Supplemental disclosures are not an extension of the expert deadline. The defendant correctly argued that the supplemental reports in Robinson were not the types of supplements contemplated by Rule 26(e) and “instead are an attempt to avert summary judgment by filing new and improved reports”. Here, the plaintiff should have expected Texas law, with its strict alternative design requirements, would apply. Further, the plaintiff failed to establish that any information in the “new” study was actually not available at the original MDL expert deadline, since it was merely string-cited. That “new” study came out in 2019. As the Robinson court reasoned, if the 2019 study “indeed provided new scientific information that had an impact” on the experts’ opinions, “then waiting two years to provide this information to the opposing party is more akin to gamesmanship than timely supplementation.”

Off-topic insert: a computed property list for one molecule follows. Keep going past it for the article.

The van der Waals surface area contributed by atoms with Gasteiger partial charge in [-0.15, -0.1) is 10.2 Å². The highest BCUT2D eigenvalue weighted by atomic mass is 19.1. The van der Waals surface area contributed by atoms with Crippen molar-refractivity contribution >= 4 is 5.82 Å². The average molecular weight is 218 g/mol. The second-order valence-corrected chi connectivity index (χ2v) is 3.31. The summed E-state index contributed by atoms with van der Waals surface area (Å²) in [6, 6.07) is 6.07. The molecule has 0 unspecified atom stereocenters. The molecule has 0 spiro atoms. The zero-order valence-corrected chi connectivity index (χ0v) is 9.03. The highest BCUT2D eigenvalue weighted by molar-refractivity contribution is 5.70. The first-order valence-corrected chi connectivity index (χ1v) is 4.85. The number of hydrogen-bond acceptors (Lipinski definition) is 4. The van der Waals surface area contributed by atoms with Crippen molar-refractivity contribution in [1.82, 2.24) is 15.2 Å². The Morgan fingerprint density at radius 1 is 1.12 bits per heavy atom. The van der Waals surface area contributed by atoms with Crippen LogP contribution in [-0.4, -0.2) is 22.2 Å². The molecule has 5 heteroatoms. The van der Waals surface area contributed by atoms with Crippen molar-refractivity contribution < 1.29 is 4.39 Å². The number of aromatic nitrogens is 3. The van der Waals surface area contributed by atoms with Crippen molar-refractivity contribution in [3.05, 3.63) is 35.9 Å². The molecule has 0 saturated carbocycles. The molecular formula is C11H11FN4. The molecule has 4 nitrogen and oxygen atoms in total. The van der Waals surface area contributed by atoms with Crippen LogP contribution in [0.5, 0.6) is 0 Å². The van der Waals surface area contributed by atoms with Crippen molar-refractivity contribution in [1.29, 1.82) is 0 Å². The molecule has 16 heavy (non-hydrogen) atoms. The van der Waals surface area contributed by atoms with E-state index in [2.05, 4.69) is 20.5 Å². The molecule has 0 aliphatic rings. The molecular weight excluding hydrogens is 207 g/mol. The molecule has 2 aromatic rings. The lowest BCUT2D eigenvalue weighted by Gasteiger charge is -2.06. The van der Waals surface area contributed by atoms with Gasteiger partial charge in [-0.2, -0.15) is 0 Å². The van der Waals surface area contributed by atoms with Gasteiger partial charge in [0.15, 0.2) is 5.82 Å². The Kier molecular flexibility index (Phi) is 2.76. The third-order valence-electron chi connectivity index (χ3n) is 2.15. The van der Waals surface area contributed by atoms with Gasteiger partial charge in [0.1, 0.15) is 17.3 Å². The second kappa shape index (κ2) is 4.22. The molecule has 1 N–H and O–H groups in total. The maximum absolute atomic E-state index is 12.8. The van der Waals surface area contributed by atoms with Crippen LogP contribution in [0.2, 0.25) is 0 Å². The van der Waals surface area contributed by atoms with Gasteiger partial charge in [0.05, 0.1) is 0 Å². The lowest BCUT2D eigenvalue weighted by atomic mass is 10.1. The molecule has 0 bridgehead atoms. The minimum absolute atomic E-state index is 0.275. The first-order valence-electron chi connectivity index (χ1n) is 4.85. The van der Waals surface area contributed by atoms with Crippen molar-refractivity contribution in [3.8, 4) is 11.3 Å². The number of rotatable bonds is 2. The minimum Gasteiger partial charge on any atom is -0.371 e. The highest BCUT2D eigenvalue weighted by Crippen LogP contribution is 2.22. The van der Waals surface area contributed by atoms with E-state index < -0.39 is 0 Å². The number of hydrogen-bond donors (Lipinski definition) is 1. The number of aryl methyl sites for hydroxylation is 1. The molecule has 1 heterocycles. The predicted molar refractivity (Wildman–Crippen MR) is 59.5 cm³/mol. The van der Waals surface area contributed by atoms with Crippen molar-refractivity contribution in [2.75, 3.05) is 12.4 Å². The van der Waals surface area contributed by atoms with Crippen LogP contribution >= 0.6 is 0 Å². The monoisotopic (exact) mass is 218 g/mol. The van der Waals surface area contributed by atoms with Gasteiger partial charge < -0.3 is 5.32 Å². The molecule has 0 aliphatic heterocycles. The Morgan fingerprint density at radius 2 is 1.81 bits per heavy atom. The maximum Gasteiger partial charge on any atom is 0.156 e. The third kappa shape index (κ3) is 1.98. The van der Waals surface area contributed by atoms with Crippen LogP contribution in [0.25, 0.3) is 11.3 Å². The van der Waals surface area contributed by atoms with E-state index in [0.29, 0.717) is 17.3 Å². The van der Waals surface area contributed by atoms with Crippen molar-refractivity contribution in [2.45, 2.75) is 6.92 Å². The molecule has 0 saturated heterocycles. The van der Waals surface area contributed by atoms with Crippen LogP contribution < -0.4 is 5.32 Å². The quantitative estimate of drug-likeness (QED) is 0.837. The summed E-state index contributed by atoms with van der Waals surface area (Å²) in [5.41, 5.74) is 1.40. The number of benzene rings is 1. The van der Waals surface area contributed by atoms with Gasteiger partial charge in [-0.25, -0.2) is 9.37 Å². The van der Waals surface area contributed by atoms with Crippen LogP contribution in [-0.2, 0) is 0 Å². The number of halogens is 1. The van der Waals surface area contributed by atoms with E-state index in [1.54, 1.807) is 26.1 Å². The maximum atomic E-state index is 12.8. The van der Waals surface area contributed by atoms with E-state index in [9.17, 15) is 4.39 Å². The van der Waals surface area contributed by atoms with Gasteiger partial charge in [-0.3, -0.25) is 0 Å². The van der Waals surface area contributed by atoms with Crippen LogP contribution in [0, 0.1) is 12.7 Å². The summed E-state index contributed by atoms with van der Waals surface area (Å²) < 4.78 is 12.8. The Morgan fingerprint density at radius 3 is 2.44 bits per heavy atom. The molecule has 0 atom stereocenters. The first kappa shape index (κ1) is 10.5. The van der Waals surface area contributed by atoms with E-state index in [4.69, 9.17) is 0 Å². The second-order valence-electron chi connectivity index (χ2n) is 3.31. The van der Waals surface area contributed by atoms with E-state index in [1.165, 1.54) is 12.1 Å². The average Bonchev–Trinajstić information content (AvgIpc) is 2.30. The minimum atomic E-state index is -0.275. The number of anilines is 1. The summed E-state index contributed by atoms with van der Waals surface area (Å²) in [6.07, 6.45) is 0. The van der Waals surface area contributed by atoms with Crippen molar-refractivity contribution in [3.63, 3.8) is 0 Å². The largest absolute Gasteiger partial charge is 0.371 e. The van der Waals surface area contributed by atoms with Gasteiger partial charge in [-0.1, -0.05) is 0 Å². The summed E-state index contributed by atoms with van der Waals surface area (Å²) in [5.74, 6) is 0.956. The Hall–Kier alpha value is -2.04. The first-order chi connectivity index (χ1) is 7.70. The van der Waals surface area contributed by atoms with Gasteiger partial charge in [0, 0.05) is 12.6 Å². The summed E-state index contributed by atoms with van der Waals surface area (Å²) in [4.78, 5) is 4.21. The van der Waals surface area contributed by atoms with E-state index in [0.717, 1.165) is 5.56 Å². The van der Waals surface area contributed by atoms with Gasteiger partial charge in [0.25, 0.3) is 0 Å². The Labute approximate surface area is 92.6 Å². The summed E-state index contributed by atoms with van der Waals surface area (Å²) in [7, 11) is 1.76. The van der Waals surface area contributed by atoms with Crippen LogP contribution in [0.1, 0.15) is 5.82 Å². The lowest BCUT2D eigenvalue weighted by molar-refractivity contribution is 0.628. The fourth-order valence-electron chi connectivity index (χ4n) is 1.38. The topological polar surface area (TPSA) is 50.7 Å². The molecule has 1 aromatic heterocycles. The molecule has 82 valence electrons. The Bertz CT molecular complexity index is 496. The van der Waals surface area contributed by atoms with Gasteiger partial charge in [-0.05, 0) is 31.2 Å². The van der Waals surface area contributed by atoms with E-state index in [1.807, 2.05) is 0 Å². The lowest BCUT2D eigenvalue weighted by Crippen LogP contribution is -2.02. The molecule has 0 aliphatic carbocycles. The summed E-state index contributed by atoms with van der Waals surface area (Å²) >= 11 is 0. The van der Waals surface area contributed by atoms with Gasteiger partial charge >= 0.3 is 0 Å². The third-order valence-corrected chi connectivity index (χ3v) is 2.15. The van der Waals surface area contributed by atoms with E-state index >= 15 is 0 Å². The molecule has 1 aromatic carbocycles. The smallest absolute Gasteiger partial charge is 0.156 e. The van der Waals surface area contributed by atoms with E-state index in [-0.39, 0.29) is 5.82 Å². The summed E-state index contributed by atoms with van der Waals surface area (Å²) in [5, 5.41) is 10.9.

Nor was there anything “new” about the Texas statute addressing design defect and alternative design. Nor was the delay justified or harmless. Rather, the supplement was used in an attempt to defeat a pending summary judgment motion – a “roadmap” to the weaknesses of plaintiff’s case. The Robinson court emphasized that “[t]he purpose of the MDL is to increase efficiency in these cases, and [the plaintiff’s] strategy of holding these opinions until discovery was complete and the case was remanded to this court is contrary to that purpose.”

So it turns out that some things are true. Not everything is permitted. For a millisecond, the Robinson court managed to restore our reverence for rules and – dare we say it? – prompt a hope that MDLs really can serve efficiency and fairness.

But perhaps these are mere idle thoughts. Like lobster bibs and lighthouse souvenir key rings, they are fit only for vacation.